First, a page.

3: Recognize my need for divine help.

Never expect that you can recalibrate the frequency setting on your life without God’s help, grace, and shepherding. He will be sure to alert you to changes that need to be made and then will eagerly empower you to carry them out.

Granted, these are extreme resolutions to live out. But let me ask you this. Have you ever met someone who follows this? Have you ever noticed their godly, admirable character? Those who enjoy the extra measure of God’s blessing and favor, who truly navigate their lives well, are those who discipline themselves in ways that many of us would consider borderline ridiculous. But like David, they’ve found it necessary to be as extreme in one direction as the culture has chosen to be in the other.

But keep this in mind. Not everything that bothers one believer is necessarily forbidden for all. Just because some wouldn’t consider it “good” doesn’t mean it’s worthy of being “slandered” (Romans 14:6). Consider your own structural soundness. Would it be able to bear the weight of your Christian profession? Is there anything that you do in private that the Spirit is convicting you of right now? Would your structural soundness hold up if some of your fellow church members arrived at your door unannounced?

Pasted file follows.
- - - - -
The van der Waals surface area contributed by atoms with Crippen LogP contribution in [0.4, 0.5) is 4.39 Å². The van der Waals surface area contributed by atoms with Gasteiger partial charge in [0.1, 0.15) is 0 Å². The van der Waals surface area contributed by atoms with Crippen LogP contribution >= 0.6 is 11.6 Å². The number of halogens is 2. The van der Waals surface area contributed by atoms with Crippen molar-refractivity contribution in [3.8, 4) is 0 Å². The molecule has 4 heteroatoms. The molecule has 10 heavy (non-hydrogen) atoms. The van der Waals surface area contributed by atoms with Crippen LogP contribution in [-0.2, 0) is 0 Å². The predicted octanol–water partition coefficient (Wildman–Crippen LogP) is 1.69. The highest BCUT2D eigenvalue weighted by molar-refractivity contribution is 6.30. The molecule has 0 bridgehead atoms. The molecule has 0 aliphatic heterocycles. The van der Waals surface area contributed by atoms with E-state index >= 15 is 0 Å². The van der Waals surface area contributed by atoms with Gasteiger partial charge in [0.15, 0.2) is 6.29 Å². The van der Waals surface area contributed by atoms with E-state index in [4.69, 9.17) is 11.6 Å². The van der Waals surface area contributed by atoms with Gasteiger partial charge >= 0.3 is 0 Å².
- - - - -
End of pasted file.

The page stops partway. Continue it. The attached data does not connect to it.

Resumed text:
Resolve to do this: Commit to being sensitive and responsive to any conviction the Spirit may be impressing on your heart right now in regard to a particular pursuit, decision, or activity. And remember, God’s goal is not to steal your fun but to position you as clean, pure, available recipient of His best, most fulfilling blessings.

Only by His power can you resolve to live and walk blamelessly.

And by His might can you expect to be the child who pursues in the dark what they proclaim in the light.

Day 14: Great Faith and Grace and Seeing the ‘More Than’

This is how the birth of Jesus Christ came about: His mother Mary was pledged to be married to Joseph, but before they came together, she was found to be with child through the Holy Spirit. Because Joseph her husband was a righteous man and did not want to expose her to public disgrace, he had in mind to divorce her quietly. -Matthew 1:18-19